Other suggestions include opening more authentication points where e-Residents can pick up their e-Residency packs such as São Paulo, Bangkok, and Johannesburg. São Paulo is especially interesting, given that there’s actually no authentication point in Latin America. Also, the White Paper suggests the establishment of a co-working space in Tallinn, which I think it’s an awesome idea.
Taxes And The Situation Of e-Residents
But more importantly, for the first time, the topic of how e-Residents pay taxes is discussed. The White Paper introduces two interesting proposals.
The first one is for those e-Residents who are tax residents in other countries, proposing the development of a machine-readable tax return downloadable by the e-Resident. This will help them comply with their responsibilities with the local tax authorities.
The second one is aimed at digital nomads, and finally acknowledges the possibility of adopting a social tax model where Estonia collects this
Another quite interesting part in this section addresses the problems e-Residents have traditionally found when opening bank accounts.
The White Paper admits the difficulties of e-Residents due to banking rules worldwide -that have hampered initiatives such as video interviews that would have eliminated the need of physically visit Estonia to open a bank account in a traditional bank such as LHV or Swedbank- and hence the need to turn to fintech solutions such as Holvi.
It also discusses how amendments to the Commercial Code planned for 2019 will allow contributions to companies to be paid in from an account held with any credit or payment institution based in an EEA country.
In other words, you will be able to pay and declare your share capital from Holvi, Payonner, Revolut Business, or any traditional banking institution in Europe, not necessarily from an Estonian bank.
This section of the White Paper focuses on the improving transparency and risk assessment to improve both the security and the reputation of the e-Residency program.
Probably the most interesting -and groundbreaking- part is when it discusses how Estonia could become a virtual residence country for digital nomads.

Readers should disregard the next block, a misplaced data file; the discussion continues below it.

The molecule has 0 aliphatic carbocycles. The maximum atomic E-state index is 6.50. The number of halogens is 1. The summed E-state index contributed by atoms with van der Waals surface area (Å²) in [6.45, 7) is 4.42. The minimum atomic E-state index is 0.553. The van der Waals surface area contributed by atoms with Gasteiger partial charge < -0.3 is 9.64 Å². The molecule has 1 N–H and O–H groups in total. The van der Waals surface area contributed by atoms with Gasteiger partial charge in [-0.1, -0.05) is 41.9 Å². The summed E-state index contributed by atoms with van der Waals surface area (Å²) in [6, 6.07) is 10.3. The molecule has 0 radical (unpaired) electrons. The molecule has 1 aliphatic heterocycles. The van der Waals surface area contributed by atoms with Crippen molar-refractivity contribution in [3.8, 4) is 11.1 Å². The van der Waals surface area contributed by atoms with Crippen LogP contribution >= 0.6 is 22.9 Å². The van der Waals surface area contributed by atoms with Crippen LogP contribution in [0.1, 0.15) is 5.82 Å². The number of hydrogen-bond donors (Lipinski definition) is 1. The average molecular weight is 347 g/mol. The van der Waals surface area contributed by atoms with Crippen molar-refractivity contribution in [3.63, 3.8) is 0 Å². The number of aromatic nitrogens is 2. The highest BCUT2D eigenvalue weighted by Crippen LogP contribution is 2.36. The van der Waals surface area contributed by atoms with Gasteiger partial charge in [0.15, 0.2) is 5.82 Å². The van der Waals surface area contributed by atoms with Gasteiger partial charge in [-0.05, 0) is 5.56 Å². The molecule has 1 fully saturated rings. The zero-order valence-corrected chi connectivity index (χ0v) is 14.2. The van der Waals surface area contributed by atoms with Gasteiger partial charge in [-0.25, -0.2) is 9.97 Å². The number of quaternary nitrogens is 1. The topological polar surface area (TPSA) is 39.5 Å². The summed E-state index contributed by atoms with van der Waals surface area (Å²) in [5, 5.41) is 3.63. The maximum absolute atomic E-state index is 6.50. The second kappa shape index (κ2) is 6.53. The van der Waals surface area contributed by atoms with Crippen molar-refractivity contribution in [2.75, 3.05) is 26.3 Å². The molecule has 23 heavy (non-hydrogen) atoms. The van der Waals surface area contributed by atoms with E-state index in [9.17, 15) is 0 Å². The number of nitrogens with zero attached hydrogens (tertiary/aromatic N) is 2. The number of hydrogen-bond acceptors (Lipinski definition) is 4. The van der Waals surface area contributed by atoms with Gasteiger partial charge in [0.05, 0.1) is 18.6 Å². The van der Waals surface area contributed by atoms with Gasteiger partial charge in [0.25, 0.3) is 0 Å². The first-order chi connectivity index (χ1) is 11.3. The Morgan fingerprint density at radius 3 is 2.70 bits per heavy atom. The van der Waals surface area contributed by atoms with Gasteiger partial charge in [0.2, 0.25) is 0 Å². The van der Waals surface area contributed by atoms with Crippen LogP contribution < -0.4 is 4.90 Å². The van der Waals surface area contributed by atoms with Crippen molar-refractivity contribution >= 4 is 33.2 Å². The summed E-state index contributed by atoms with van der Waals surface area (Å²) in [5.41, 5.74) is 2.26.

According to various estimates, the number of digital nomads globally is continuing to grow at ever faster rates, and for many the average stay in a given country is about 2-3 weeks. […] These people aren’t clear on where they should pay taxes, and to what extent. it shouldn’t be like that. […] there is another jurisdiction with intense economic activity but does not have a finance ministry or social insurance board and that’s the internet. Estonia has a potential way of filling this void.e-Residency 2.0 White Paper.
What Estonia is proposing here is allowing digital nomads to have a residence in the country without the need for a physical domicile. That will imply paying social taxes and benefiting from healthcare, pension and even travel insurance in return:
Estonia could offer digital nomads a way to pay personal social taxes and be insured in exchange. […] as long as the digital nomads are not in the country, their Estonian insurance package would include travel insurance based on an annual premium.e-Residency 2.0 White Paper.
Chasing the bad guys and control measures
This section also discusses mechanisms to mitigate the risks associated with e-Residency, namely, the inclusion of bad actors whose interest in Estonia is related to money laundering, tax avoidance or other undesirable activities.
Some of these suggested measures include more control of the past activities of applicants outside of Estonia, analysis of their publicly available information, or improving identification of e-Residents through biometric comparisons.
To be honest, some of those measures sounded quite difficult to take into practice, and I think others need to be done thoughtfully to protect the privacy of e-Residents and avoid discouraging people to join the program in the future.
I’m all for security and improving the trust and confidence in our beloved digital nation. But Estonia needs to protect itself and the e-Residency community of the “bad guys” without becoming a digital China.